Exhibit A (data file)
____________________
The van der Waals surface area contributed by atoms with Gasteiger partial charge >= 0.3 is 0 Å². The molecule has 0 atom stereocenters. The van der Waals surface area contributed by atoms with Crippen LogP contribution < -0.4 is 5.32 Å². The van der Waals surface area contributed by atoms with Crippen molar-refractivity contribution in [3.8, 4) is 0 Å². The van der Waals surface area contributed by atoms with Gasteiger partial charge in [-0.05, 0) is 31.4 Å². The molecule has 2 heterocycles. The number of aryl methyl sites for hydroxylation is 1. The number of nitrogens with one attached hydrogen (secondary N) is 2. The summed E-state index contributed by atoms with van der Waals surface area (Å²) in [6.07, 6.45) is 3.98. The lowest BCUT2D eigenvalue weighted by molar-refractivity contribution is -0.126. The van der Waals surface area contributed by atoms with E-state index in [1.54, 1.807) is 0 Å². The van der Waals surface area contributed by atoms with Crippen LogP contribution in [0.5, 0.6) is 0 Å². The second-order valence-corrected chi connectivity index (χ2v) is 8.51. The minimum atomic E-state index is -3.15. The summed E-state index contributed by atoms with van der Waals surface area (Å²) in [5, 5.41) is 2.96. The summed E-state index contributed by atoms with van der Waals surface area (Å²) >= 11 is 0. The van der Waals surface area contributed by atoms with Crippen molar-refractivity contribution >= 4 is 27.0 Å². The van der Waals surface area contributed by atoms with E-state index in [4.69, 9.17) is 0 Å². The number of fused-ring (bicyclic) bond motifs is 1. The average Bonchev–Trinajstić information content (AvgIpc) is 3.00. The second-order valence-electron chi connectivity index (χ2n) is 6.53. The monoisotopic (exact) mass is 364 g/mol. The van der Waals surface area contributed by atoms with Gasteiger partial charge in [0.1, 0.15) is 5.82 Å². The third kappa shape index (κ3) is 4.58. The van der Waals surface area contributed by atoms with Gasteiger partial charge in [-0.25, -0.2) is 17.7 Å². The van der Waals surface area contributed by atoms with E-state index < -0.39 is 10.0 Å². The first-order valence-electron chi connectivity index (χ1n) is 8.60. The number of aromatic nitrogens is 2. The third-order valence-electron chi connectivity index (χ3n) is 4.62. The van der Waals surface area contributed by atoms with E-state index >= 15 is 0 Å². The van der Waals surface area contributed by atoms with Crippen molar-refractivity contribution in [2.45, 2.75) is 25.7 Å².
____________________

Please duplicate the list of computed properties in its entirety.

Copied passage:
The van der Waals surface area contributed by atoms with Gasteiger partial charge >= 0.3 is 0 Å². The molecule has 0 atom stereocenters. The van der Waals surface area contributed by atoms with Crippen LogP contribution < -0.4 is 5.32 Å². The van der Waals surface area contributed by atoms with Crippen molar-refractivity contribution in [3.8, 4) is 0 Å². The van der Waals surface area contributed by atoms with Gasteiger partial charge in [-0.05, 0) is 31.4 Å². The molecule has 2 heterocycles. The number of aryl methyl sites for hydroxylation is 1. The number of nitrogens with one attached hydrogen (secondary N) is 2. The summed E-state index contributed by atoms with van der Waals surface area (Å²) in [6.07, 6.45) is 3.98. The lowest BCUT2D eigenvalue weighted by molar-refractivity contribution is -0.126. The van der Waals surface area contributed by atoms with E-state index in [1.54, 1.807) is 0 Å². The van der Waals surface area contributed by atoms with Crippen LogP contribution in [0.5, 0.6) is 0 Å². The second-order valence-corrected chi connectivity index (χ2v) is 8.51. The minimum atomic E-state index is -3.15. The summed E-state index contributed by atoms with van der Waals surface area (Å²) in [5, 5.41) is 2.96. The summed E-state index contributed by atoms with van der Waals surface area (Å²) >= 11 is 0. The van der Waals surface area contributed by atoms with Crippen molar-refractivity contribution >= 4 is 27.0 Å². The van der Waals surface area contributed by atoms with E-state index in [4.69, 9.17) is 0 Å². The number of fused-ring (bicyclic) bond motifs is 1. The average Bonchev–Trinajstić information content (AvgIpc) is 3.00. The second-order valence-electron chi connectivity index (χ2n) is 6.53. The monoisotopic (exact) mass is 364 g/mol. The van der Waals surface area contributed by atoms with Gasteiger partial charge in [0.1, 0.15) is 5.82 Å². The third kappa shape index (κ3) is 4.58. The van der Waals surface area contributed by atoms with Gasteiger partial charge in [-0.25, -0.2) is 17.7 Å². The van der Waals surface area contributed by atoms with E-state index < -0.39 is 10.0 Å². The first-order valence-electron chi connectivity index (χ1n) is 8.60. The number of aromatic nitrogens is 2. The third-order valence-electron chi connectivity index (χ3n) is 4.62. The van der Waals surface area contributed by atoms with E-state index >= 15 is 0 Å². The van der Waals surface area contributed by atoms with Crippen molar-refractivity contribution in [2.45, 2.75) is 25.7 Å².